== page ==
Thus the title Rector means a Parish Priest and the title Vicar means a priest or cleric standing in for another cleric, often an absentee cleric, which often meant an absentee Parish Priest which is why many Anglican clergy are called Vicar. It comes from the Latin vicarius (meaning "in place of another") and is an entirely Roman Catholic title. Another example of its use is in the title "Vicar-General".

Titles like "Prebendary" are also originally Catholic and refer to "Canons Prebendary" (Canoni Prebendarii) of a Cathedral whose office attracted funds called "Prebends" (from another Latin word) which came from tithes and were to be used by the Canon for the spiritual and corporal works of mercy of the Church.

So next time you hear someone say of some traditional title "Oh, that's just Anglican!", you may correct the ill-informed person concerned and point out to them that it was, without question, Roman Catholic first.

The only thing that is peculiarly "Anglican" is their Protestant doctrine - that and nothing more. The rest is, and always was, Catholic in form, spirit and origin.


Sir Walter Scott: the non-Catholic who might have been..

Sir Walter Scott of Abbotsford came from the race of Scotts of Harden, one of many war-like families on the Borders of Scotland in the Middle Ages who made raids across the border with England.

He is collaterally related to the Montagu-Douglas-Scott, Dukes of Buccleuch, the Chief of Clan Scott. This, together with a time he spent with his grandfather at his home near Dryburgh Abbey, gave Scott his great interest in the ages of faith and the ancient history of Scotland.

He fairly lived and dreamed the romance of chivalry and the ages of faith, whilst all the time remaining a member of the Episcopal Church of Scotland. In the age he lived in, he could not contemplate the great sacrifice necessary for a Scotsman of his class and background to become a Catholic, even assuming that he really wanted to.

Nevertheless, although he tries to conceal it with the usual Georgian and Victorian prejudices against the Catholic Church, there is a constant, latent hint of sympathy and sneaking admiration for the towering strength and majesty of the Catholic Church and the fierce loyalty and courage it inspires in the best of its members. Once can feel Scott secretly admiring this. There is even a palpable but hidden yearning for it throughout all his novels and poems, albeit well-concealed.

The ruins of Dryburgh Abbey, Roxburghshire, where Scott played as a child and was later buried

Scott became a lawyer, a member of the Scottish Faculty of Advocates, and later Sheriff-Depute (a Judge) of Selkirk, and eventually, with the income from his writing, he was able to build Abbotsford, his Scottish baronial style home in the Borders, which stands to this day. His fame resulted in his being raised to the baronetcy by the King.

Scott had married, in December 1797, Mlle Margaret Charlotte Charpentier, a French royalist emigre whose family had escaped from the French revolutionary terror, one of those many, often aristocratic, French exiles who did so much to re-align British views of French Catholicism. She must surely have had some influence on Scott's views of the Catholic religion.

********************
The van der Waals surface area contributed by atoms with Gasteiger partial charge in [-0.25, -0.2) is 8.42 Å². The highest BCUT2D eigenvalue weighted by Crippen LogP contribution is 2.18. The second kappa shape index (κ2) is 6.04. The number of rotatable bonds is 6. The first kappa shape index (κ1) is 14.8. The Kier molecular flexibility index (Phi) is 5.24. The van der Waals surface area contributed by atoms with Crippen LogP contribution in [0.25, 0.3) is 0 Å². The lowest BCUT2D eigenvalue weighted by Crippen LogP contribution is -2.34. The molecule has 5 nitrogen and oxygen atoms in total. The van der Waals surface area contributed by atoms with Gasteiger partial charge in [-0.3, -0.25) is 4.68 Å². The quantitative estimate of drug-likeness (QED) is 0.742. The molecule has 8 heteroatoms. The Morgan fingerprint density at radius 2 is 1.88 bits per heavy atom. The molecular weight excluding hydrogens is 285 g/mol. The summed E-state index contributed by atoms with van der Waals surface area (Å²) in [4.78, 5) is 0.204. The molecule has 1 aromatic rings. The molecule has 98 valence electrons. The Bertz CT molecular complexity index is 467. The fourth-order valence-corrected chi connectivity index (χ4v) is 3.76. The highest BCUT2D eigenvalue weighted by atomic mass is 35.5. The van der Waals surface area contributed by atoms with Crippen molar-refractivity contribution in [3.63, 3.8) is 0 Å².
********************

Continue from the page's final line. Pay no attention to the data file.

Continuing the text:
Abbotsford, the home of Sir Walter Scott, Bt

However, Scott later fell into enormous debt when the legal firm of which he had remained a sleeping partner became insolvent and he was made liable for its debts. He escaped bankruptcy by putting Abbotsford into trust with his creditors as beneficiaries and then proceeded to write his way out of debt which, astonishingly, he eventually succeeded in doing, albeit the last remaining debts were only finally cleared shortly after his death from his estate, the ever-increasing wealth of which was due to the continuing huge success of his writings.

Here is one of his many poems with a Catholic flavour:

The Bare-footed Friar

I’ll give thee, good fellow, a twelvemonth or twain,
To search Europe through, from Byzantium to Spain;
But ne’er shall you find, should you search till you tire,
So happy a man as the Barefooted Friar.

Your knight for his lady pricks forth in career,
And is brought home at even-song prick’d through with a spear;
I confess him in haste—for his lady desires
No comfort on earth save the Barefooted Friar’s.

Your monarch? —Pshaw! many a prince has been known
To barter his robes for our cowl and our gown,
But which of us e’er felt the idle desire
To exchange for a crown the grey hood of a Friar!

The Friar has walk’d out, and where’er he has gone,
The land and its fatness is mark’d for his own;
He can roam where he lists, he can stop when he tires,
For every man’s house is the Barefooted Friar’s.

He’s expected at noon, and no wight till he comes
May profane the great chair, or the porridge of plums
For the best of the cheer, and the seat by the fire,
Is the undenied right of the Barefooted Friar.

He’s expected at night, and the pasty’s made hot,
They broach the brown ale, and they fill the black pot,
And the goodwife would wish the goodman in the mire,
Ere he lack’d a soft pillow, the Barefooted Friar.

Long flourish the sandal, the cord, and the cope,
The dread of the devil and trust of the Pope;
For to gather life’s roses, unscathed by the briar,
Is granted alone to the Barefooted Friar.

It is typical Scott: he tilts, in good Protestant fashion, at the allegedly easy life of a mendicant friar, giving no credit whatever for the self-mortifications, strong discipline and nightly rising for prayer, which was then a part of the life of every good friar, but at the same time you sense that he knows he is both celebrating and short-changing the friar.

The tomb of Sir Walter Scott, Bt, in the ruins of Dryburgh Abbey, Roxburghshire